When Bartimaeus heard it was Jesus of Nazareth, he cried out, “Jesus, Son of David, have mercy on me.”

And the crowd rebuked him, and said, “Be quiet.”

The ladies were very in tune with the story. I asked them, “So what does that tell you about the crowd, about their hearts? They're telling him to be quiet, don't speak. How did that make Bartimaeus feel?”

And the same woman said, “Don't ask me that question because you will make me cry. And I don't want to ruin my makeup. Because I know.”

Because these are all prostitutes. They know what it's like to be rejected.

I went on and I could see the question coming. It was like a train coming down the tunnel.

Jesus says bring him and the crowd brings him. And when he comes to Jesus, Jesus says to him, what is it that you want me to do for you?

And I thought, “Oh, dear God. I'm going to have to ask that question.”

I said, “Look, you know that Jesus is here right now with us, and He knows you. And He is asking you this question. What is it that you want Him to do for you? If there was one thing you would like to ask Jesus, what do you want Him to do for you?”

And this same woman said, “Anything? Can we ask anything?”

I thought she’d say, new house, a car, $1,000,000. I said, “You know what? Yes.”

She said, “I want a child.”

My heart just sank. I thought “Lord God.” In a brothel, this woman is sleeping with who knows how many men. And she was not well preserved. The woman had seen some life. I just thought, “Lord, You hear this.” I said, “We will pray.” And in my doubt, in the wee hours of the morning, we left.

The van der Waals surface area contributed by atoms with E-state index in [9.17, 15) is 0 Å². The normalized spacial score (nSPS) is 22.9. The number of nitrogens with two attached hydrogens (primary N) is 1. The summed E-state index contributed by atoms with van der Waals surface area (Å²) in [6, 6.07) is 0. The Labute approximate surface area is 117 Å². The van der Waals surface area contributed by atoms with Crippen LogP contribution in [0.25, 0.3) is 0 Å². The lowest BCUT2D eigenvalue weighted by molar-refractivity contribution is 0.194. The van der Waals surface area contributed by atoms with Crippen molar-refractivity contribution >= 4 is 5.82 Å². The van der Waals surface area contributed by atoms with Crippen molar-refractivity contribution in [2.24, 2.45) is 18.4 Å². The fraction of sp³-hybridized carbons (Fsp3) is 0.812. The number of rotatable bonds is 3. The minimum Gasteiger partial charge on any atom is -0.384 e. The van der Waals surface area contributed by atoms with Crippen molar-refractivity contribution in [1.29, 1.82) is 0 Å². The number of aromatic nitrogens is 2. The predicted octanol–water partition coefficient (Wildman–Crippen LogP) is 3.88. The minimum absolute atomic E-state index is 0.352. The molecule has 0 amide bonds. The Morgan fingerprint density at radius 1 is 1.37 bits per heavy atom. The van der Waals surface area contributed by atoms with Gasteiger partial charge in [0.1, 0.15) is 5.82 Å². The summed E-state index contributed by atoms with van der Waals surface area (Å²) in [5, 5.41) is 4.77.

The team and I went to an all-night coffee shop. I asked my friend, “How in the world can we pray for a child to be born to this prostitute?”

She said, “Sharon, you have to know that this could be her escape. Having a baby could be her only way out.”

“All right, Lord,” I thought. “Then we leave this in Your hands. I'm scared to ask. You said anything.”

A few months later I asked the team if anyone had heard from the woman.

They replied, “Oh, yes. Didn't we tell you? She's pregnant. And she has left the business and we don't know where she went. But she's left.”

We began to pray that wherever she was, that she would know that it was Jesus who had given her this child, and that God would give her a safe place.

We believe that God has rescued her. By faith, we believe that God has birthed life in this woman—not just with the baby, but in Him. So, yes, this is a very strange and unusual and miraculous story of life being given. God's grace rescued this woman through a physical child. And we believe that God either has, or is, bringing her to Himself.


Hill says she usually doesn’t get to know how people’s stories end. But that night in the brothel, a woman heard the end of the Bartimaeus story:

And Jesus said, your faith has healed you. Receive your sight. And immediately he received his sight. And He followed Jesus along the way.

“Jesus gave Bartimaeus freedom to go his own way,” Hill says. “But he chose to follow Jesus. We believe that the woman is also doing the same thing.”

*Pseudonym is used for security reasons.